Focussing on The Times, this monograph uses corpus linguistics to examine how suffrage campaigners’ different ideologies were conflated in the newspaper over a crucial time period for the movement – 1908 to 1914, leading up to the Representation of the People Act in 1918.
Looking particularly at representations of suffrage campaigners’ support of or opposition to military action, Gupta uses a range of methodological approaches drawn from corpus linguistics, discourse analysis and CDA. These include: collocation analysis, examination of consistent significant collocates and van Leeuwen’s taxonomy of social actors.
The book offers an innovative insight into contemporary public understanding of the suffrage campaign with implications for researchers examining large, complex protest movements.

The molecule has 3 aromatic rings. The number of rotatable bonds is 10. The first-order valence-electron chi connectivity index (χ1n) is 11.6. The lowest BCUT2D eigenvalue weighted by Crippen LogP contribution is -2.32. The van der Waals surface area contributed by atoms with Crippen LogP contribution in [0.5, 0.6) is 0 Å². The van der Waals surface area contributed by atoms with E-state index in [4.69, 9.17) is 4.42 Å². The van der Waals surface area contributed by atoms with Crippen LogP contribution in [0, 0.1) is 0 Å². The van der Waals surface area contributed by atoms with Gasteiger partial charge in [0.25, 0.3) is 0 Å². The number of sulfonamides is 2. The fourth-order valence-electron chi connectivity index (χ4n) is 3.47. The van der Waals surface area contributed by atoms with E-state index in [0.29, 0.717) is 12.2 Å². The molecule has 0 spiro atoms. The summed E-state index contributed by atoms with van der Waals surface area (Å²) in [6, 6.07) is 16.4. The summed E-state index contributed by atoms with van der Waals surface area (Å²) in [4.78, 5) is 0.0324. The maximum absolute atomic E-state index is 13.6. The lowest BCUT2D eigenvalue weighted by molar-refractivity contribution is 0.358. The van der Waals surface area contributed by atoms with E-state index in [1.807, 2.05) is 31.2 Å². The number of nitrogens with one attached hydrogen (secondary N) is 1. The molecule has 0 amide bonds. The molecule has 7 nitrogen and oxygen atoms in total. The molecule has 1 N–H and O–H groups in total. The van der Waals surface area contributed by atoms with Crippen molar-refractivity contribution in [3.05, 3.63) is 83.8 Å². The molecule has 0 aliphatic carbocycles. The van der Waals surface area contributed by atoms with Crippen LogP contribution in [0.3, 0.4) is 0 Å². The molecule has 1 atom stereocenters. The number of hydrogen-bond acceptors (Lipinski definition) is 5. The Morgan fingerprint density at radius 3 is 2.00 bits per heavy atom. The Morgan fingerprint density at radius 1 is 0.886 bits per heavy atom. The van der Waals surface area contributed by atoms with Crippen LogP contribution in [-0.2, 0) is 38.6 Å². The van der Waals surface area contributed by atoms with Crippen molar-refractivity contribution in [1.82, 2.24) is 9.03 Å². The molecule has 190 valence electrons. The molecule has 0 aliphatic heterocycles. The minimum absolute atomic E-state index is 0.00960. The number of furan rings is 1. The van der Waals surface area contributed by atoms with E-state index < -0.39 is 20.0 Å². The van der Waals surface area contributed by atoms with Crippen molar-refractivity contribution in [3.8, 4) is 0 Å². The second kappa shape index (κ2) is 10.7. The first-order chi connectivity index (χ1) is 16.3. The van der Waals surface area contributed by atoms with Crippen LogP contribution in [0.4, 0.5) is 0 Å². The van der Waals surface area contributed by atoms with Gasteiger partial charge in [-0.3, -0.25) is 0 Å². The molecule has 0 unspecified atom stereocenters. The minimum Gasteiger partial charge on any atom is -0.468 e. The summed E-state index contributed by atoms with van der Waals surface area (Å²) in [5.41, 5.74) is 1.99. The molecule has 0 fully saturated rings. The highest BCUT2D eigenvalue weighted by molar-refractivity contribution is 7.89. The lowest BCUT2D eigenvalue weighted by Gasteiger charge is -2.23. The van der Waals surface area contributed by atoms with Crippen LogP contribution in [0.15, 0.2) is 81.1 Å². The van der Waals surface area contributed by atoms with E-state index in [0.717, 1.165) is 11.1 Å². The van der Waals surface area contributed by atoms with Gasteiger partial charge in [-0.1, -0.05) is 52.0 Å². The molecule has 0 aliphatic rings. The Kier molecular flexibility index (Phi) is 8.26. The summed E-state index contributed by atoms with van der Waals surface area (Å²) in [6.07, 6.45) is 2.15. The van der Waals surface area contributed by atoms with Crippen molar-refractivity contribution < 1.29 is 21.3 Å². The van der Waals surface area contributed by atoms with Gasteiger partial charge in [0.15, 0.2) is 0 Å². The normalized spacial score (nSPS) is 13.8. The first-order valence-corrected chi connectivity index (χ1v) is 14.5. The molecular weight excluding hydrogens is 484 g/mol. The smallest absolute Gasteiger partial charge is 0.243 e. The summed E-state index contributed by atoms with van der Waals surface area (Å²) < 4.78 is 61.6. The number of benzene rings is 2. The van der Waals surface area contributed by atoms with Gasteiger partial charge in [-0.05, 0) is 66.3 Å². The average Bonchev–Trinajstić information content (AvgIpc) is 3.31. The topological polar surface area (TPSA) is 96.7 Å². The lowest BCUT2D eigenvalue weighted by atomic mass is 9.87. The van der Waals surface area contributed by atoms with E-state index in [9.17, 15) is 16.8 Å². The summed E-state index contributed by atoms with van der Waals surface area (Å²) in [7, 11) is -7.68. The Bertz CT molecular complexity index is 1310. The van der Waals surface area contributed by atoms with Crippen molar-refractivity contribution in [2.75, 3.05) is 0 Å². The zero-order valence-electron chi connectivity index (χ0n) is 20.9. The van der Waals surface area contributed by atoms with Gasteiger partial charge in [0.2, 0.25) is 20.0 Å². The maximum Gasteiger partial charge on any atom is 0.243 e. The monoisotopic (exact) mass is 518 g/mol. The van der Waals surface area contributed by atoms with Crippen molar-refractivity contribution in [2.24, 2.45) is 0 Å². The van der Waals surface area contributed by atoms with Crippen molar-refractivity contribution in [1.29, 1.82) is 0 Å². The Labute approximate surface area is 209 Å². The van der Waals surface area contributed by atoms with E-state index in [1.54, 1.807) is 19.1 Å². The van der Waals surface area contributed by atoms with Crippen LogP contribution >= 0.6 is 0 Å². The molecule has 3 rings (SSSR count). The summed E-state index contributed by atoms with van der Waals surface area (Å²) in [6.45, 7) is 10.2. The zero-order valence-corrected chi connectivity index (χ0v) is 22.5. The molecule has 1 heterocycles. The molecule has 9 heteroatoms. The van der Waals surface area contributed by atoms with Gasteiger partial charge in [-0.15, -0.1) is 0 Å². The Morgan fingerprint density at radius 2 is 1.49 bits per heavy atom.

Table Of Contents
1. Linguistic Approaches to Historical Data
2. Different Methodologies
3. Suffragists, Militants and Direct Action
4. The Role of Suggestive Placement
5. Public Figure and Private Nuisance: Emily Wilding Davison
6. The Suffrage Movement in ‘Letters To The Editor’
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